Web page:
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Surviving a Cancelled Flight 101: The Impromptu Rental Car Road Trip

October 29, 2012 at 2:29 PM | by | ()

Now that Hurricane Sandy is upon the East Coast and canceling flights in droves, we're dedicating today to using all our travel know-how (and some on-the-fly advice, as half the Jaunted team is stuck at airports as well) to help you ride out the storm despite delayed travel. Stay tuned and stay safe!

Obviously flying on the east coast is just not an option for the next couple days and many will make the executive decision to either attempt driving to get where they're going (hopefully still avoiding the brunt of the storm) or driving on an impromptu road trip to enjoy the few days of unforseen delay. Regardless, stuck travelers will be paying out for extra hotel nights, extra meals, extra everything but airline change fees (thank god for that), so save all you can on fuel prices when you do rent that car. Here's our tried and true tips for just that:

· If offered an upgrade from compact or economy to an SUV, decline or inquire about other options.
Oftentimes (twice recently to us), rental car agencies have sold through their economy or compact car options. As an apology move, they may try to upgrade you to an SUV. If you have a family or gear to tote, this could be a huge benefit. If not, your first thought should be fuel consumption and how much this supposedly free upgrade will end up costing you at the pump. Don't be afraid to tell the rental agent that you're watching your fuel consumption and would prefer a smaller or hybrid option, if available. This approach recently scored us an SUV with eco-driving system that relayed fuel consumption information to us directly on the dash.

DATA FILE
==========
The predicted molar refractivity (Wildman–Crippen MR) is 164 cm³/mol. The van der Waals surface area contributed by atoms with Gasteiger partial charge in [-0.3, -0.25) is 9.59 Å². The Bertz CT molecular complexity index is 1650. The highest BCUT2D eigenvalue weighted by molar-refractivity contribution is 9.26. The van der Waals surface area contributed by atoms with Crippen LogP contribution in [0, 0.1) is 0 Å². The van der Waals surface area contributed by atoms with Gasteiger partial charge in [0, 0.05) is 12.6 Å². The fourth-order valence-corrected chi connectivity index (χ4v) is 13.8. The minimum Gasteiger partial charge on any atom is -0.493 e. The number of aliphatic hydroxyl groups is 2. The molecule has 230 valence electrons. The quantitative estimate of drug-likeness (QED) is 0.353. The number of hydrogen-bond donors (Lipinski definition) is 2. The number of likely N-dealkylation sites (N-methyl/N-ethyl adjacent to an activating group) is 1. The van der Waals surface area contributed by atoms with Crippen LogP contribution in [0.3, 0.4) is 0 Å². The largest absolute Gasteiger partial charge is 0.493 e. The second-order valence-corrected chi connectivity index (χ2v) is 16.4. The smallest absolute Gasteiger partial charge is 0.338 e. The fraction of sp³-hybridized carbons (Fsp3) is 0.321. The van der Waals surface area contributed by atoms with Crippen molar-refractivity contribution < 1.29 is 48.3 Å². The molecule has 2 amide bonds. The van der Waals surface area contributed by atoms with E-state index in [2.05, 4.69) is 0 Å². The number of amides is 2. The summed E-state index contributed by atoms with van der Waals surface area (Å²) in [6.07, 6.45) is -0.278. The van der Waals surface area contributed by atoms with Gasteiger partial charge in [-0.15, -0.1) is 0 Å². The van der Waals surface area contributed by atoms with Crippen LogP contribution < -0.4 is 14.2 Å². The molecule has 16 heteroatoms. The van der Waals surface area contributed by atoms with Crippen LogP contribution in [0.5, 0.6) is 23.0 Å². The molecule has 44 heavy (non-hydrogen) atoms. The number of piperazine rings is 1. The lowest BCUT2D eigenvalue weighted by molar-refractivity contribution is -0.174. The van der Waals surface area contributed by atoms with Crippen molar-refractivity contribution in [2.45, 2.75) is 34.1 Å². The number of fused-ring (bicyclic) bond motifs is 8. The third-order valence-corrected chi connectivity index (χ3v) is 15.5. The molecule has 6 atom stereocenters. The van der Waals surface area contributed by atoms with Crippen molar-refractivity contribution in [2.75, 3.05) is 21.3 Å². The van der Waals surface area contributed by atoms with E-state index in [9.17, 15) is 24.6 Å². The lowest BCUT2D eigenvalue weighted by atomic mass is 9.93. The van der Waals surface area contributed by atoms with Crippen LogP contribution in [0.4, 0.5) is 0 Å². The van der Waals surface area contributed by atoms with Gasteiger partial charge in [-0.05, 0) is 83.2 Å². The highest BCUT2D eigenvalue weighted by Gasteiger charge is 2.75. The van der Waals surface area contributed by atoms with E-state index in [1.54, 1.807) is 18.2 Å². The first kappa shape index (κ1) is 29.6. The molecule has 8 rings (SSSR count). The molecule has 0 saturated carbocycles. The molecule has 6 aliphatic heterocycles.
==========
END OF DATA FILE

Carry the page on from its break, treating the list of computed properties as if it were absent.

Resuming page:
· Choose the direct route.
Google driving directions is your friend (sorry, iOS6 peeps). With it, you can test a few routes to your destination and see estimated drive time as well as view the topology of the area. Skip the route with more mountains, more stop-and-go traffic, and of course more time. If that route is the scenic one you've got your heart set on, then only take it one way instead of round-trip.

· Avoid gassing up near downtown areas, airports and rental car hotspots
$4.73 for an unleaded gallon in downtown quickly can quickly became $4.40 on the way out of a city, which may then shoot down to $4.19 somewhere well down the road. Oftentimes you can't avoid filling up near prime spots, especially if you're renting from an agency that requires you to have a gas receipt from within 10 miles of their rental depot (ah hem Thrifty). The secret to getting around this is to top off at the cheapest place you find, then throw in a few dollars to re-top-off within 10 miles of the depot.

· Rent a manual transmission for improved fuel economy
First you've got to know how to drive a manual versus an automatic car, and double-check to make sure your rental agency has them available. This is no problem if you're renting in Europe, of course, but in America a manual trans is decidedly more scarce. A manual lets you control gears and, if you're doing it right, this will make your manual slightly more efficient than an automatic.

· Consider the rental agency's pre-fill option
This is best for one-way road trips that have you dropping off the car in a city center. Rental agencies will offer a pre-fill option that allows you to turn in your car completely empty and they'll handle the refueling. Ask for the total when you rent the car, and if it's within your budget, it's a solid option that relieves the stress of finding a cheap place at your destination, especially if you're in an unfamiliar city. A recent 3-day rental of our own would have had a $70 pre-fill price, but we declined because, after following all these tips, we only ended up spending $40 on gas ourselves.

· Rent a hybrid or electric car
Your best option is usually a Toyota Prius, Toyota Camry, Honda Civic, the itty-bitty Honda Insight, or the Ford Escape Hybrid SUV. Enterprise has a list of cities that offer electric cars for rent, and Hertz offers an entire "Green Collection" of eco-friendlier car options.

[Photo: Jaunted]

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